Much of the battleground of this case involves the interpretation of a statute. And the statute at issue is the California Elder Abuse Act. The defense lawyers agree that husband and wife are “elders” under the Act but argue that the couple is not deprived of any property. The Appellate Court says “although we are skeptical of such a stingy reading of the statutory text, the position the Respondents (the insurance defendants) take does have some surface appeal.”
The Court then addresses issues beyond the surface appeal. While this commentary is not a law review or a brief and all the intricacies of the Elder Abuse Act are not going to be addressed we can hit some highlights.
“The Legislature recognizes that elders are a class of persons who are particularly vulnerable to abuse and that “this state has a responsibility to protect” them.”
The Elder Abuse Act protects elders by providing heightened remedies that encourage private enforcement of laws against abuse and neglect.
“Attorney’s fee and cost awards are available for ‘financial abuse’ claims proved by the preponderance of the evidence.”
In 2008 the Legislature replaced “the prior requirement that ‘bad faith’ be shown with a standard based on the whether the defendant “’knew or should have known’ of ‘likely’ harm to the elder.”
The Legislature also “redefined the phrase ‘takes, secretes, appropriates, obtains, or retains’ so that any ‘deprivation’ of property was subject to liability, including ‘by means of agreement, donative transfer, or testamentary bequest, and regardless of whether the property is held directly’ by the elder or on his behalf by a third-party and … created a new basis for liability, adding ‘deprivation’ of property by ‘undue influence’ as a ground for suit separate from ‘deprivation’ “’or wrongful use or with intent to defraud.’”
So let’s get to the essence of how the Court of Appeal analyzed the plaintiffs’ first amended complaint (FAC). The Court looked to whether deprivation committed by “undue influence” is actionable. The Court notes deprivation committed by “undue influence” is an alternative basis for liability to “deprivation” by “wrongful use or intent to defraud” under the revised liability scheme created by amendment to the Elder Abuse Act in 2008.
The Court says the FAC sufficiently alleges the elderly couple felt need to pay more into the Trust to keep it afloat and that this was brought about by “undue influence” as now defined in section 15610.70. The defendants are alleged to have taken advantage of two aged individuals, both in a state of cognitive decline; and, by use of their professed expertise as insurance professionals carried out an elaborate plan of replacing insurance on the victims’ lives by “actions or tactics” that included “haste or secrecy” ultimately visiting serious inequity on them, which included adverse “economic consequences,” “divergence from [their] prior intent,” and commissions paid that are out of proportion to the value of the services rendered to them.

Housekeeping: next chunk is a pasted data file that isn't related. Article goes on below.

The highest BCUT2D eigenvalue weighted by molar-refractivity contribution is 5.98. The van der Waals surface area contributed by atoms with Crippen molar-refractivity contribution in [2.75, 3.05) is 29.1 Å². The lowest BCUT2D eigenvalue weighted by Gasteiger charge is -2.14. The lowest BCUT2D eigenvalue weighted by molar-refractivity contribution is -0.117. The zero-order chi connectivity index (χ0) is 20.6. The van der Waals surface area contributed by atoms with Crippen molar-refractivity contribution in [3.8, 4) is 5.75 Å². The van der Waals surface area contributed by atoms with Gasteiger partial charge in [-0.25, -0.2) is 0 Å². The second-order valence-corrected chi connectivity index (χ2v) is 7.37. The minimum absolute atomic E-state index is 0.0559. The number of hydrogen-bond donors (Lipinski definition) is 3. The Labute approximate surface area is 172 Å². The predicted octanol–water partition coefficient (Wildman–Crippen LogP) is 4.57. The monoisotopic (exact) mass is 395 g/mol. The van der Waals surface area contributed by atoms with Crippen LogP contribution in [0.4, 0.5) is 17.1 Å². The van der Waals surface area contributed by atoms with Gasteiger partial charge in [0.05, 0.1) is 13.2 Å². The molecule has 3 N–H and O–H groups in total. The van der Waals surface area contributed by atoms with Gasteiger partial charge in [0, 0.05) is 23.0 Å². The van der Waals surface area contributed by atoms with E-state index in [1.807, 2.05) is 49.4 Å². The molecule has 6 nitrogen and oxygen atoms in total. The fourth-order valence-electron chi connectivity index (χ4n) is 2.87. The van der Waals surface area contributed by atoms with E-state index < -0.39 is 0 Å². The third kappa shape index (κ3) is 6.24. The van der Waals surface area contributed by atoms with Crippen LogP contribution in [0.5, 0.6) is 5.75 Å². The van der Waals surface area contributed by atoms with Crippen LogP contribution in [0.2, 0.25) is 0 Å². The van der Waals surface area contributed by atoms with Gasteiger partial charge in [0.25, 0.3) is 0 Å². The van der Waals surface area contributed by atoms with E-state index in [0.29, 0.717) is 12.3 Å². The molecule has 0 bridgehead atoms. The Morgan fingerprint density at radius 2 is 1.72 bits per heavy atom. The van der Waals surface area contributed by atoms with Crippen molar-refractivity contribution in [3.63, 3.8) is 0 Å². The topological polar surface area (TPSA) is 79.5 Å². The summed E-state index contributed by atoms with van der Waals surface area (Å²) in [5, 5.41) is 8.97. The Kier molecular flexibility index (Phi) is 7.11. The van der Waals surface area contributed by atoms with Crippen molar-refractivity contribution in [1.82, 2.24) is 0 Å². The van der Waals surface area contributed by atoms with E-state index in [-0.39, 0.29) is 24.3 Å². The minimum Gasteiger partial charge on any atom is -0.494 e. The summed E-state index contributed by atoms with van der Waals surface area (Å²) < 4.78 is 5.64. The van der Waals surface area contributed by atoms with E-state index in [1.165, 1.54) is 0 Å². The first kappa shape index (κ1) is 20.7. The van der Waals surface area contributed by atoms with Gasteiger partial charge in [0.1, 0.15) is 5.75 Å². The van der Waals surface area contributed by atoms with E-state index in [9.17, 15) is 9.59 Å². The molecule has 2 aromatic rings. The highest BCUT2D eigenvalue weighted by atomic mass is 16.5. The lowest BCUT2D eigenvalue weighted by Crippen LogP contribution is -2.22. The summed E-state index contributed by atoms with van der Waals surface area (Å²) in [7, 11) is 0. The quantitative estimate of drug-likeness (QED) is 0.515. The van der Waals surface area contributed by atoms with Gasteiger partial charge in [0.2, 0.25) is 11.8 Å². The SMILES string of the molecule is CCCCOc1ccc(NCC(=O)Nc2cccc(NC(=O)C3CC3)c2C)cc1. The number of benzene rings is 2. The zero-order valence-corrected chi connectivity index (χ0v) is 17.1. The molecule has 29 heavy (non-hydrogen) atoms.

The Court notes that the defendants are free to argue in their defense that, factually, and as a matter of causation, the couple’s actions in paying more money into the Trust were volitional and somehow independent of their alleged bad acts, but for now the FAC sets forth plenty to permit a finding to the contrary.
So what does this all really say? Well it confirms our experience that when we file Elder Financial Abuse cases we are in for a fight. Defendants with capable counsel will represent their clients within the bounds of the law. We expect this. The Court also makes clear that the language of the statute means what it says:
A person or entity takes, secretes, appropriates, obtains, or retains real or personal property when an elder or dependent adult is deprived of any property right, including by means of an agreement, donative transfer, or testamentary bequest, regardless of whether the property is held directly or by a representative of an elder or dependent adult.
We are committed to upholding the rights of elders victimized by elder financial abuse and we do so in the major urban counties of California, including Los Angeles, Alameda, Santa Clara and Sacramento. If you would like to speak with us about an elder financial abuse claim call us at Hackard Law (916) 313-3030.